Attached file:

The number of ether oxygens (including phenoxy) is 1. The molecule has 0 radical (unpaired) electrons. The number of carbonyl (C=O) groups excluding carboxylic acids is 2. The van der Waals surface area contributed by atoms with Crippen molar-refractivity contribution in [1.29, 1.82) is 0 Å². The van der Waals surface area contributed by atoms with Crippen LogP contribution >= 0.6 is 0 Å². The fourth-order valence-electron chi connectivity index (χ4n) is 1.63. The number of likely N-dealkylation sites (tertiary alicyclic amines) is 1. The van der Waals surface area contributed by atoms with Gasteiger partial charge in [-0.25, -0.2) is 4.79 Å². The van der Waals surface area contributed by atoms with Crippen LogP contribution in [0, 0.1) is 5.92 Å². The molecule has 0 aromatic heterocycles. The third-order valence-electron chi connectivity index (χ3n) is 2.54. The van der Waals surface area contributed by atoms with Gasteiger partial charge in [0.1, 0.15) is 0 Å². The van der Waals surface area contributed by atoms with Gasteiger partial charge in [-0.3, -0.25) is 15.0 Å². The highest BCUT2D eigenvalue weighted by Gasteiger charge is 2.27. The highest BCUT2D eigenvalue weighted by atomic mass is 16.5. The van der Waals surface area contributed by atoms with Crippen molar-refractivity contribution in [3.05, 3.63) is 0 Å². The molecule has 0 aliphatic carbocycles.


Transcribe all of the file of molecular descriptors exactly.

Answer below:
The number of ether oxygens (including phenoxy) is 1. The molecule has 0 radical (unpaired) electrons. The number of carbonyl (C=O) groups excluding carboxylic acids is 2. The van der Waals surface area contributed by atoms with Crippen molar-refractivity contribution in [1.29, 1.82) is 0 Å². The van der Waals surface area contributed by atoms with Crippen LogP contribution >= 0.6 is 0 Å². The fourth-order valence-electron chi connectivity index (χ4n) is 1.63. The number of likely N-dealkylation sites (tertiary alicyclic amines) is 1. The van der Waals surface area contributed by atoms with Gasteiger partial charge in [-0.25, -0.2) is 4.79 Å². The van der Waals surface area contributed by atoms with Crippen LogP contribution in [0, 0.1) is 5.92 Å². The molecule has 0 aromatic heterocycles. The third-order valence-electron chi connectivity index (χ3n) is 2.54. The van der Waals surface area contributed by atoms with Gasteiger partial charge in [0.1, 0.15) is 0 Å². The van der Waals surface area contributed by atoms with Gasteiger partial charge in [-0.3, -0.25) is 15.0 Å². The highest BCUT2D eigenvalue weighted by Gasteiger charge is 2.27. The highest BCUT2D eigenvalue weighted by atomic mass is 16.5. The van der Waals surface area contributed by atoms with Crippen molar-refractivity contribution in [3.05, 3.63) is 0 Å². The molecule has 0 aliphatic carbocycles.